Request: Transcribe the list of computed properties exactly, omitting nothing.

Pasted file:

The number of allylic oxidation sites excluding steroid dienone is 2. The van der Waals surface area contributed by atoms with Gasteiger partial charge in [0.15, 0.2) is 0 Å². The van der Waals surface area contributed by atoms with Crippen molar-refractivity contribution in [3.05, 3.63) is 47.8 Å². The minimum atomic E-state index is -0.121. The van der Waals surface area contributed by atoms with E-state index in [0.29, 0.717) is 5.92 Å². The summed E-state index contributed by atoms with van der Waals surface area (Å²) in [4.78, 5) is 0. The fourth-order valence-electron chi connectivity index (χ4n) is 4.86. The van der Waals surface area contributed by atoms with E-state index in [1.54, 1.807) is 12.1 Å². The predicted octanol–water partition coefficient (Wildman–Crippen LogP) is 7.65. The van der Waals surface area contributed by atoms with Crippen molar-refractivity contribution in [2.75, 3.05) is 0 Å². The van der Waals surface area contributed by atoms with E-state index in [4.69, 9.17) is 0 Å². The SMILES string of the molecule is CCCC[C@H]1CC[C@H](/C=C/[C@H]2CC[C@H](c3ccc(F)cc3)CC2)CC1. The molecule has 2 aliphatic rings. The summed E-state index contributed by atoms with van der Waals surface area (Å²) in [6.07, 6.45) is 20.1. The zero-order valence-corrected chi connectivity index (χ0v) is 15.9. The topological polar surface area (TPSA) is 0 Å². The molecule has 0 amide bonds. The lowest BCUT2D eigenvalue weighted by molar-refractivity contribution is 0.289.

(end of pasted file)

The number of allylic oxidation sites excluding steroid dienone is 2. The van der Waals surface area contributed by atoms with Gasteiger partial charge in [0.15, 0.2) is 0 Å². The van der Waals surface area contributed by atoms with Crippen molar-refractivity contribution in [3.05, 3.63) is 47.8 Å². The minimum atomic E-state index is -0.121. The van der Waals surface area contributed by atoms with E-state index in [0.29, 0.717) is 5.92 Å². The summed E-state index contributed by atoms with van der Waals surface area (Å²) in [4.78, 5) is 0. The fourth-order valence-electron chi connectivity index (χ4n) is 4.86. The van der Waals surface area contributed by atoms with E-state index in [1.54, 1.807) is 12.1 Å². The predicted octanol–water partition coefficient (Wildman–Crippen LogP) is 7.65. The van der Waals surface area contributed by atoms with Crippen molar-refractivity contribution in [2.75, 3.05) is 0 Å². The van der Waals surface area contributed by atoms with E-state index in [4.69, 9.17) is 0 Å². The SMILES string of the molecule is CCCC[C@H]1CC[C@H](/C=C/[C@H]2CC[C@H](c3ccc(F)cc3)CC2)CC1. The molecule has 2 aliphatic rings. The summed E-state index contributed by atoms with van der Waals surface area (Å²) in [6.07, 6.45) is 20.1. The zero-order valence-corrected chi connectivity index (χ0v) is 15.9. The topological polar surface area (TPSA) is 0 Å². The molecule has 0 amide bonds. The lowest BCUT2D eigenvalue weighted by molar-refractivity contribution is 0.289.